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On 21 February, the Western Australia Government proposed legislation for strong new firearm reforms. These changes will mean Western Australia has the strongest firearm laws in Australia.

At the Alannah & Madeline Foundation, we commend these measures as a step towards keeping our community and children safer.

But how do the other states and territories compare? We’ve put together this guide to help you better understand the inconsistencies across the country.

The difference in firearm laws across Australia's state and territories

While Australia has some of the strongest firearm laws in the world, we believe there is still much work to be done to enhance responsible firearm ownership and reduce the risk of gun-related harm to children and the community.

In the wake of the Port Arthur tragedy, there was a bi-partisan political response that saw the introduction of firearm law reforms that have made Australia relatively safe from firearm violence. 

The key reform was a National Firearms Agreement that saw every jurisdiction agree to a minimum set of requirements for the use and possession of firearms. 

Unfortunately, coming up to 28 years since the NFA was signed, no state or territory government in Australia is fully compliant with the Agreement. 

Age categories

It may come as a surprise to some that children as young as 12 years old are legally permitted to use firearms in Australia. Until recently, Western Australia permitted children as young as 10 years old to use firearms.

The National Firearm Agreement states that no one under 18 should be licensed to use or possess a firearm.

However, all jurisdictions circumvent this clause by having a permit system for children that allows them to use firearms under the supervision of a licensed firearm owner.

The Foundation has called on all governments to follow the intention of the National Firearm Agreement, and we see absolutely no legitimate reason to introduce children to using firearms.

Firearm categories

Each State/Territory in Australia handles certain high-powered, rapid-fire weapons differently. Each jurisdiction has its own classification or prohibition regime which means that some firearms are banned in some States and freely available to licensed shooters in others.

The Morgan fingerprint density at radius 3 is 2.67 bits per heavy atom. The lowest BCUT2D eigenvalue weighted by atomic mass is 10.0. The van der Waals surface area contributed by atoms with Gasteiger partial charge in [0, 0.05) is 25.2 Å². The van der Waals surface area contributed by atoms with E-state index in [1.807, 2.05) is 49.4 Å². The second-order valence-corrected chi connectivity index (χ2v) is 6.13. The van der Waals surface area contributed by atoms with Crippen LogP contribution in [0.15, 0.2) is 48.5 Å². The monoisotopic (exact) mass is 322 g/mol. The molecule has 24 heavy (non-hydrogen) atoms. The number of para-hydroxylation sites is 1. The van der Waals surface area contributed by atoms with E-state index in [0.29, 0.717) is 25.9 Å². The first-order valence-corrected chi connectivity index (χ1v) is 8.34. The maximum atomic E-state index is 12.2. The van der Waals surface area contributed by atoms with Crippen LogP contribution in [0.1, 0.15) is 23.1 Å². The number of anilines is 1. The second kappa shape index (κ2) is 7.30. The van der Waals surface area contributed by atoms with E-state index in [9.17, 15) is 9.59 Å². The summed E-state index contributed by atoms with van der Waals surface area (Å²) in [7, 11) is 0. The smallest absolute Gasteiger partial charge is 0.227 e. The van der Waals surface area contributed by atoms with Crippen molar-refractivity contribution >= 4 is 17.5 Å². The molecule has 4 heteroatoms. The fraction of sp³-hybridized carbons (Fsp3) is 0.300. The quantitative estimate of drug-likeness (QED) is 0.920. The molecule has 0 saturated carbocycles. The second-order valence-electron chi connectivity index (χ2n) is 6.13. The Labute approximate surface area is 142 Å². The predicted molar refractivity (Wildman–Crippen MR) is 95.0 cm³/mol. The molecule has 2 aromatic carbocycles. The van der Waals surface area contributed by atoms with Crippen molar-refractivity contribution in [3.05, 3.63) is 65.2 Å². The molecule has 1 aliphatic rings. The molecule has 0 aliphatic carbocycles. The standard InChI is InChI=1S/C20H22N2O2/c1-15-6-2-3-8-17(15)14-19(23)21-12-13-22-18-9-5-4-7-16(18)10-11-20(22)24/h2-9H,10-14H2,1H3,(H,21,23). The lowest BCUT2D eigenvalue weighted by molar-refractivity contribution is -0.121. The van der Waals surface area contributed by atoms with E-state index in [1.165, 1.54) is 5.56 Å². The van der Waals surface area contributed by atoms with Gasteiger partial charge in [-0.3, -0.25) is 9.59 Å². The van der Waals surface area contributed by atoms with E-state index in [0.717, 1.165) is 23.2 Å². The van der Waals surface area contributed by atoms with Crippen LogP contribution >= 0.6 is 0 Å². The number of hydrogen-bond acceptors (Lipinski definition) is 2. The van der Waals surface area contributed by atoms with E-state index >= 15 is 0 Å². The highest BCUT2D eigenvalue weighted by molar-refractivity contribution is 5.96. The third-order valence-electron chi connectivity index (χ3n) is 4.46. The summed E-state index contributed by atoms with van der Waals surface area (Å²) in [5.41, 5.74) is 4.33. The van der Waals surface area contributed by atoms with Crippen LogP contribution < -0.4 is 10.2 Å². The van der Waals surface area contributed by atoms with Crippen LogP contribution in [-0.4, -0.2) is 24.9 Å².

For example, the Wedgetail MPR308 (a pump-action rifle) is banned in New South Wales, Tasmania and the ACT, while individuals with a recreational and sporting shooter licence in Qld, NT, WA, and SA can buy one.

Stephen Bendle, Convenor of the Australian Gun Safety Alliance (AGSA), of which the Alannah & Madeline Foundation is a founding member said, “all jurisdictions should be consistent in ensuring that [firearms like these] are prohibited, or at the very least available only to a very few highly regulated professional shooters.”

Limits on the number of firearms per person

In the Western Australian Government’s proposed legislation, a maximum limit of 10 firearms per person has been introduced. This would make WA the only State or Territory to limit the number of firearms a person can own.

The lack of specific and consistent firearm limits in Australia has allowed firearm owners to stockpile firearms – increasing the risk of unauthorised access to firearms and their potential use in harming children and the greater community.

For example, data from Police Annual Reporting shows that there is an individual in a major Australian city who owns over 400 firearms.

The Foundation contends that a total of five firearms should be the absolute maximum that a person is able to hold to ensure public safety.

Championing children's safety in Australia

The Alannah & Madeline Foundation is committed to ensuring the safety and wellbeing of children wherever they live, learn and play.

We support firearm reforms in Australia as a proactive measure to enhance child safety by advocating for responsible, safe and strong firearm regulations to reduce the risk of gun-related harm to children and the community.

You can stay informed of our advocacy work by following us on social media or by signing up below to our newsletter for updates.